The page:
Cristiano Ronaldo is now included as a character in Free Fire video game and became the game’s latest global brand ambassador, the developer of the game Garena revealed.
International superstar footballer Ronaldo said in a statement from Garena.“It’s a great feeling having not only a character in Free Fire modelled after me, but also having the whole universe within the game-changing along with it,”
“The Garena team has worked into the game tons of new features and elements for Operation Chrono. I hope Free Fire players all over the world are just as excited as I am!”
“This is a really significant partnership for Free Fire. Cristiano Ronaldo is a role model for many of us, and being able to collaborate with him and present him to hundreds of millions of people around the world is truly exciting.”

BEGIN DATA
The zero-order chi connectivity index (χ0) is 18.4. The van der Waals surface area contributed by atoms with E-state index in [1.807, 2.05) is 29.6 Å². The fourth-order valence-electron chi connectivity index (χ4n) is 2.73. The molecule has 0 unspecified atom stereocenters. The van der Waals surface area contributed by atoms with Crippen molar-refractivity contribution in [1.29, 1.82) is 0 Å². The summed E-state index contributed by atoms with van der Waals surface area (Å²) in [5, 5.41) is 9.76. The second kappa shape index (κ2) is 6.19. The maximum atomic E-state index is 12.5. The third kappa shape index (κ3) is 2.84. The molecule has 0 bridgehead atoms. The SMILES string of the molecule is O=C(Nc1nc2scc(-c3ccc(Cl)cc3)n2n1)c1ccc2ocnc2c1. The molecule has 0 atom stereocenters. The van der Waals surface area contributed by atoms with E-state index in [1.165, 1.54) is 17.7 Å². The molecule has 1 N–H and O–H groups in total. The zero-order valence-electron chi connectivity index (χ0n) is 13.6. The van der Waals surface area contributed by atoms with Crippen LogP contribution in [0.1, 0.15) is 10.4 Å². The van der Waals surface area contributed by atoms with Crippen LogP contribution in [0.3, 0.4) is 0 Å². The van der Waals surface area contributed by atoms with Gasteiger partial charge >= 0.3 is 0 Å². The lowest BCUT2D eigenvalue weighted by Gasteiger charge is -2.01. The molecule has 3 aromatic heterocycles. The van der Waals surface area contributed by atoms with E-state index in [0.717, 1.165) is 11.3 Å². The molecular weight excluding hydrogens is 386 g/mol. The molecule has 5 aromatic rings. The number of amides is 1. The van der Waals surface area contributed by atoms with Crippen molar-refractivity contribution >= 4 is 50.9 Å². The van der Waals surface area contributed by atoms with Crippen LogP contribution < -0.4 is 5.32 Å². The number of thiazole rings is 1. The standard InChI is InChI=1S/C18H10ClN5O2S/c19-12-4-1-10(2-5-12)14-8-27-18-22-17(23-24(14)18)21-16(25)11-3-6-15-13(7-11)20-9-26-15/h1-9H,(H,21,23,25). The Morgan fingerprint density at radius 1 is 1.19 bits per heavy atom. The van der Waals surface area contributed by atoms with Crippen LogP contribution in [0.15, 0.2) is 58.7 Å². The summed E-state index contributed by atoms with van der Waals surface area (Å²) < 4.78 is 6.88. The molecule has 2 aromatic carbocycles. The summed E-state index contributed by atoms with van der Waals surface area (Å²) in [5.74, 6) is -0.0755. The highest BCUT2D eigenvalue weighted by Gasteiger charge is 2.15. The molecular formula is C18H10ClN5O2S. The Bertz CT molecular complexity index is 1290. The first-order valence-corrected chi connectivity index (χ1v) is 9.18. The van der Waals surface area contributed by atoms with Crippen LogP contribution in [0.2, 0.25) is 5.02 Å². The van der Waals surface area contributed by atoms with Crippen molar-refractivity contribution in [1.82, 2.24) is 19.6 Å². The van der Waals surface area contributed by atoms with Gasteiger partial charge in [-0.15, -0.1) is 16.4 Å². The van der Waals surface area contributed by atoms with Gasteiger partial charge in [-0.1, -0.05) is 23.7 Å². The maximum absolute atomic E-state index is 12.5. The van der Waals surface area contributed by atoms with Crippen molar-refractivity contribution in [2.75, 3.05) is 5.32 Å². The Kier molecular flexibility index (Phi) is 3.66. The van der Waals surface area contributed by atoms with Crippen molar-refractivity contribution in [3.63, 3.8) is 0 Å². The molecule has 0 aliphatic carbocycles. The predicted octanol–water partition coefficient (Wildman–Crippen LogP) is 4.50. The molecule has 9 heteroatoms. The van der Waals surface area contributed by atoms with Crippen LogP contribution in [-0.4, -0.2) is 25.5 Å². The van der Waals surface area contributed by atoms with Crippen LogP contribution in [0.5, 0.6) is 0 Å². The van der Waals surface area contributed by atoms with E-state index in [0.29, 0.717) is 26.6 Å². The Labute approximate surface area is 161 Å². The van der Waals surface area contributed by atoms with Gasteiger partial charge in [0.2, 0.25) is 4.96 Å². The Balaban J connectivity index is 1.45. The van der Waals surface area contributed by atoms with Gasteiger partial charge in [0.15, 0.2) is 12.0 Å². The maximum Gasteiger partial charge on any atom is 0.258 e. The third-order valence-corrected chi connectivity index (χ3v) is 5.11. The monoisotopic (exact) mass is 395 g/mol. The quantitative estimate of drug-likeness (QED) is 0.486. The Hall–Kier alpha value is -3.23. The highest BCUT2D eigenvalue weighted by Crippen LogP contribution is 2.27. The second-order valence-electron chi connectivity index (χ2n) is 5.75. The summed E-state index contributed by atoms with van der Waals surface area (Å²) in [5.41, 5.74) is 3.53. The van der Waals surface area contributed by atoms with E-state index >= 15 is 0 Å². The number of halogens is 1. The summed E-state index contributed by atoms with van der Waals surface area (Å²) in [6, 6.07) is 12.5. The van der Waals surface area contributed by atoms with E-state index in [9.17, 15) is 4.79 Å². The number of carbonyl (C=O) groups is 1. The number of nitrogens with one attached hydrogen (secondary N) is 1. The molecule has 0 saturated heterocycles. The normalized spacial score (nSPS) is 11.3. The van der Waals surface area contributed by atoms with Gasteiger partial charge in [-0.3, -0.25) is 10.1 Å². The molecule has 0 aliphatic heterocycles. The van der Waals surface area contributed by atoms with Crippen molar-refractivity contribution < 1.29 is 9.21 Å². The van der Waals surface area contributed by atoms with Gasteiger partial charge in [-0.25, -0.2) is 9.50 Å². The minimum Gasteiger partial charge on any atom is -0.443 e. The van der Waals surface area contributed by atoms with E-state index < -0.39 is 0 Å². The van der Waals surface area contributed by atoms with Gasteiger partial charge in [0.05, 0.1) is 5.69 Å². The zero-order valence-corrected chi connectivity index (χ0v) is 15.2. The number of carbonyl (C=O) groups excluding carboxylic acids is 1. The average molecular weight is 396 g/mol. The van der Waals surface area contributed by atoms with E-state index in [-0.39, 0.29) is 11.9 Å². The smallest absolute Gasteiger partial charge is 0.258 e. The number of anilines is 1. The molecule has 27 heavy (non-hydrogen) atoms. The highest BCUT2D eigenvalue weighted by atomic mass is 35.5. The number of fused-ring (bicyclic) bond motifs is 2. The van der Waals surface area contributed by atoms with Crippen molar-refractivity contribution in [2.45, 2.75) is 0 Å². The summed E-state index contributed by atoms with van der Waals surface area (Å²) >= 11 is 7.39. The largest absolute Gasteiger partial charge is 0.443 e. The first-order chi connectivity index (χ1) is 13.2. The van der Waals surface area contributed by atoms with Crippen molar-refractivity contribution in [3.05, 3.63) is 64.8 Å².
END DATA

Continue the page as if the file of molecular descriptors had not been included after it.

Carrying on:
Harold Teo, Free Fire Producer at Garena said: “Our partnership with Cristiano Ronaldo offers even more ways for our communities all over the world to enjoy Free Fire.”
Like PUBG, Free Fire is an online multiplayer game developed by 111 Dots Studio and published by Garena for Android and iOS.
This is the most downloaded game from the Play Store in 2019. It has also won many awards in the world of video games. The publishing company Garena is now downgrading to the advanced version, which will be called Freefire Max.
Both games are equally popular among people of all age group. Most people in almost every country in the world have become fond of them. They have also become a unique type of drug. Children who are addicted to these games commit suicide after being restricted from playing them. Their enthusiastic make people play them all day and all night and they have no regrets about wasting their precious time but feel proud while playing these games.
This is especially dangerous for children. Instead of playing in an open-air, they are confined to one room, wasting their precious time and having a significant negative impact on their health. Excessive screen time poses a serious risk to their vision. They are also caused by extremism in children.